Get going. Then get good. — Jack Butcher
If you want to become a freelancer who stays in business, instead of creating all of those assets mentioned above, focus on the most critical task, which is getting your first clients.
Why? Because without customers, you don't have a business. You haven't become a freelancer if you don't have a business. You can be doing a lot of work that will make you think you're making progress (a portfolio, a website, a personal brand, an office?), but in reality, the only thing you need when you start is clients.
Too many freelancers waste time building a portfolio, coming up with a business name, designing their invoices, and doing other tasks that won't help you run a successful business.
Getting your first clients will give you confidence, momentum, and traction to run your independent business efficiently.
There are several ways a freelancer can find their first clients, but after over a decade of working in the industry, here are my two quickest (and most effective) ways for finding clients:
- Go where paying clients already are
- Cold outreach
Go where paying clients already are
Tapping into your network and doing free work for your friends, hoping someone will refer you to the paid client. I did that, and the only thing you can attract by doing free work is more free work.
This type of work won't help you build a successful business. You'll end up stressed, with no money, and will hate freelancing by the end of your life.
Instead, I suggest freelancers who are just starting to go where paying clients are. And those places are… drumroll… freelance job websites!
You can find hundreds of websites offering various freelance jobs. Design, writing, coding, marketing – anything you can dream of.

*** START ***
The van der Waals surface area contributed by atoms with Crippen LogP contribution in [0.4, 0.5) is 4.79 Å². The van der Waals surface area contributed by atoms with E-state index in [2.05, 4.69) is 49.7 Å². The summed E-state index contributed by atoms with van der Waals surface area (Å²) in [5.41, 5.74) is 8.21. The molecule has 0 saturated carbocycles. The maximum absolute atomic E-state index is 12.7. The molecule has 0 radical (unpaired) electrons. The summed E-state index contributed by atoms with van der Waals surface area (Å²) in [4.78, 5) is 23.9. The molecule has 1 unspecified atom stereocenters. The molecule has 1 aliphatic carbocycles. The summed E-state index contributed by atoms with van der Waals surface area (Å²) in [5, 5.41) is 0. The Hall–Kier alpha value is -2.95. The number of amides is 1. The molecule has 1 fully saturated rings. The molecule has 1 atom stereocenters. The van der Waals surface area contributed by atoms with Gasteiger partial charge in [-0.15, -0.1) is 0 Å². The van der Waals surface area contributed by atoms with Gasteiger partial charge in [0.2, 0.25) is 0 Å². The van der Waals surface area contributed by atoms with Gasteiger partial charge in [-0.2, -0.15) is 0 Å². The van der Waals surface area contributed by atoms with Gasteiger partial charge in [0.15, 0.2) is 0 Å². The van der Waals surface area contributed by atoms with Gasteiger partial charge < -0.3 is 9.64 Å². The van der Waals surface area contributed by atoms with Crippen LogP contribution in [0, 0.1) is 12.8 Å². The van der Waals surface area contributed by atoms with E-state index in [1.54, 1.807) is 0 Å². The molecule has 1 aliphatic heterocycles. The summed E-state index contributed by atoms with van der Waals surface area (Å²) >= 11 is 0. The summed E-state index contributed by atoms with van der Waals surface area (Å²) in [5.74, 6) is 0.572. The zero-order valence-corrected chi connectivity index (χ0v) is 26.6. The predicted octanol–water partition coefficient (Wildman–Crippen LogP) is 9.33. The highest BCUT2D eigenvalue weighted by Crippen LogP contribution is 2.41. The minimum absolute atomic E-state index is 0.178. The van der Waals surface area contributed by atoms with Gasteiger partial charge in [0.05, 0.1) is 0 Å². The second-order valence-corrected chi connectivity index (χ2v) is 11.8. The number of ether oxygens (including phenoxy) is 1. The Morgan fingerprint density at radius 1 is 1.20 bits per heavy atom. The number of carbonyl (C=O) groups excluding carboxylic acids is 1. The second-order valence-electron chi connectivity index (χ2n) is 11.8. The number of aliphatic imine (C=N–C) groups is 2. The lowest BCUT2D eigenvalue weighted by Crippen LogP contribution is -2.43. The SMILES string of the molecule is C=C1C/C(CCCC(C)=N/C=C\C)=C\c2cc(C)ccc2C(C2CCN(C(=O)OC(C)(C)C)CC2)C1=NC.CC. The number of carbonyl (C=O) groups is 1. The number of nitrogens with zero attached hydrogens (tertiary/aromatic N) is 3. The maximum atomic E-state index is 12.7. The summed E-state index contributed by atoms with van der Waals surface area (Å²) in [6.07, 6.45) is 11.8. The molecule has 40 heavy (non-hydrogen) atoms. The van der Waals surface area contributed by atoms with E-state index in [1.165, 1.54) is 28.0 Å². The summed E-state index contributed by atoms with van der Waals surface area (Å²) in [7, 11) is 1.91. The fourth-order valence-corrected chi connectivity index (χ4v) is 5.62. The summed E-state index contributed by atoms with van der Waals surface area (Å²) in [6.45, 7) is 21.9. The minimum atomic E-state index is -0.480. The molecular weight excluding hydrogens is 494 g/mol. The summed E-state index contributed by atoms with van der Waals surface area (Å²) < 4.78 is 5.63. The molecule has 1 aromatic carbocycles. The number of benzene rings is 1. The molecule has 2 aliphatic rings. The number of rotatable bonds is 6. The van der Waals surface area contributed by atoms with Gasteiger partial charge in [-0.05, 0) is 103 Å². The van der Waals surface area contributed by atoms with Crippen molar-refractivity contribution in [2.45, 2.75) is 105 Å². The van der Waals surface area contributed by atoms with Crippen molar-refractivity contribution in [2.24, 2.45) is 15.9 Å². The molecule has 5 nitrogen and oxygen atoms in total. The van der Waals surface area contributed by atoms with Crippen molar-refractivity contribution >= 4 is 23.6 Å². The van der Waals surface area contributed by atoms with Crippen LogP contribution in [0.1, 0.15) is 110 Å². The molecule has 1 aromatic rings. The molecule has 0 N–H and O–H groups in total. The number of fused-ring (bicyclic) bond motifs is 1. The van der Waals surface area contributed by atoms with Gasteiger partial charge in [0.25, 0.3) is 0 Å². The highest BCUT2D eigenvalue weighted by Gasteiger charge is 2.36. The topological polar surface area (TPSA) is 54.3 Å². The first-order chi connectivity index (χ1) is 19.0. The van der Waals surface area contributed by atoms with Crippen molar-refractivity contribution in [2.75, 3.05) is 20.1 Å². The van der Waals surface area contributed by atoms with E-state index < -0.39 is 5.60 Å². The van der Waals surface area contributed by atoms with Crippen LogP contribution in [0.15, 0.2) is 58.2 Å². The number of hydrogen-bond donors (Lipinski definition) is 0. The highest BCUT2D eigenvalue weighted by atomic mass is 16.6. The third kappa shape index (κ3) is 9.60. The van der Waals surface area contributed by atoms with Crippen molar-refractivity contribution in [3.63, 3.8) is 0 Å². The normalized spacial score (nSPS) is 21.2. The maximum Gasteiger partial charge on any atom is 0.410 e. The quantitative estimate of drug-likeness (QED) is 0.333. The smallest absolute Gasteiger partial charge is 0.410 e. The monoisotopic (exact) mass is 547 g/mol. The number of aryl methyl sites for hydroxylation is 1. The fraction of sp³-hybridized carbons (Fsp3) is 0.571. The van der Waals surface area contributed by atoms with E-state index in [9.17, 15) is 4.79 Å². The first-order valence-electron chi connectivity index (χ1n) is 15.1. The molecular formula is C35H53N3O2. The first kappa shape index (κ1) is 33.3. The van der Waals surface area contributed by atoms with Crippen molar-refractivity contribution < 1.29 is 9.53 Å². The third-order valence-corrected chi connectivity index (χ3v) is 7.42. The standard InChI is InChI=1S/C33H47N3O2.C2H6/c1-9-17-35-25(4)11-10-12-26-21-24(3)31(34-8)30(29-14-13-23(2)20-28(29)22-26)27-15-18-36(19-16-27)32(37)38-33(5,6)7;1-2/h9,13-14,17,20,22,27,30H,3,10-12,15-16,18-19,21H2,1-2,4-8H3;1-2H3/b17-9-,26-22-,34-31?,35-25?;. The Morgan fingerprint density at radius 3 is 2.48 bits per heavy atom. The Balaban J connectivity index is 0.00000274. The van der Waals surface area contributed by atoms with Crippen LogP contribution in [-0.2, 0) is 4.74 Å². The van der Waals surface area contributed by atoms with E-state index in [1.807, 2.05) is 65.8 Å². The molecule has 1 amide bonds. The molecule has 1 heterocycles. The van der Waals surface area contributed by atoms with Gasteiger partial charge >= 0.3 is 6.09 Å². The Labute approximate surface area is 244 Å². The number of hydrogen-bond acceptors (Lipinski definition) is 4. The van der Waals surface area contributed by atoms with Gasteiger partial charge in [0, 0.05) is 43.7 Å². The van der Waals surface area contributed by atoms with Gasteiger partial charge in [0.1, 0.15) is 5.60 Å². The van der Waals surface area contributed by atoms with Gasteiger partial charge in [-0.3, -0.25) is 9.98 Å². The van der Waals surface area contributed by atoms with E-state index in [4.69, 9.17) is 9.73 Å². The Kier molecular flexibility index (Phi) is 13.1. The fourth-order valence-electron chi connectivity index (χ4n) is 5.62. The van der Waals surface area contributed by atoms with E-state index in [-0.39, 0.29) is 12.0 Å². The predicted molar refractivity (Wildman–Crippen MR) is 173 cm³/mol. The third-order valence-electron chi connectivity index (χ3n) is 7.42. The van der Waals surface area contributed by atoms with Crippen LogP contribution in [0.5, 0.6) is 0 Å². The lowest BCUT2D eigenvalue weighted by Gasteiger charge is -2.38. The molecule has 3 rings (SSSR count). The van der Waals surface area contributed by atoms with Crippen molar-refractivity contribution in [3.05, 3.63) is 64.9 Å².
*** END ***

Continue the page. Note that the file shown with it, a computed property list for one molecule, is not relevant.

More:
Finding a few small projects will get you started on your path to becoming a freelancer. Sites like Upwork and Freelancerwill offer some low-hanging-fruit quick jobs (although not a great long-term strategy).
Another decent method to find clients which most people undervalue is cold outreach. No one likes to be sold on something. But cold outreach is a crucial part of getting new leads.
This approach has brought me some of the biggest clients in my career. Here are few ways how not to look salesy and win new clients:
Research potential companies
First, you need to know who to reach out to. Understand who is your ideal client and find those startups and companies on the internet. You can use sites like Angelist, Glassdoor, or LinkedIn to find prospects.
Find the right person to contact
Depending on your creative work, you might want to reach out to different people. As a product designer, I contacted VP's of design, directors, and heads of design. Finding the right person is crucial because this should be the person who can decide to hire you.
Never use a template for sending cold emails! It looks spammy and not professional. Instead, create a personalized message that would reflect the purpose (why you're reaching out), the benefit (why they should read it), and the value (why they should hire you).
Provide value upfront
Clients are looking for what value you can bring to their organization. In my experience, the best way to impress the client when doing cold emails is by providing value upfront. Before sending an email, do your homework:
- Find inefficiencies on their website/app
- Look for small details that don't work well
- Try using their website/app and find usability issues
- Find ways to simplify current workflows
What helped me when I started with cold outreach was looking at the client's current product and finding ways to improve it. Yes, you're probably be doing it blindly without knowing the target audience and their preferences, but that's better than not providing any value at all.
These are two ways you can start finding your first clients fast. Both are effective and have benefits and downsides; when you can – use them together to maximize your chances to win new clients. If you think that you need a lot of followers to start freelancing and getting your first clients, check out my article "No followers? No problems."
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This will help me keep it a sustainable business and consistently write good content.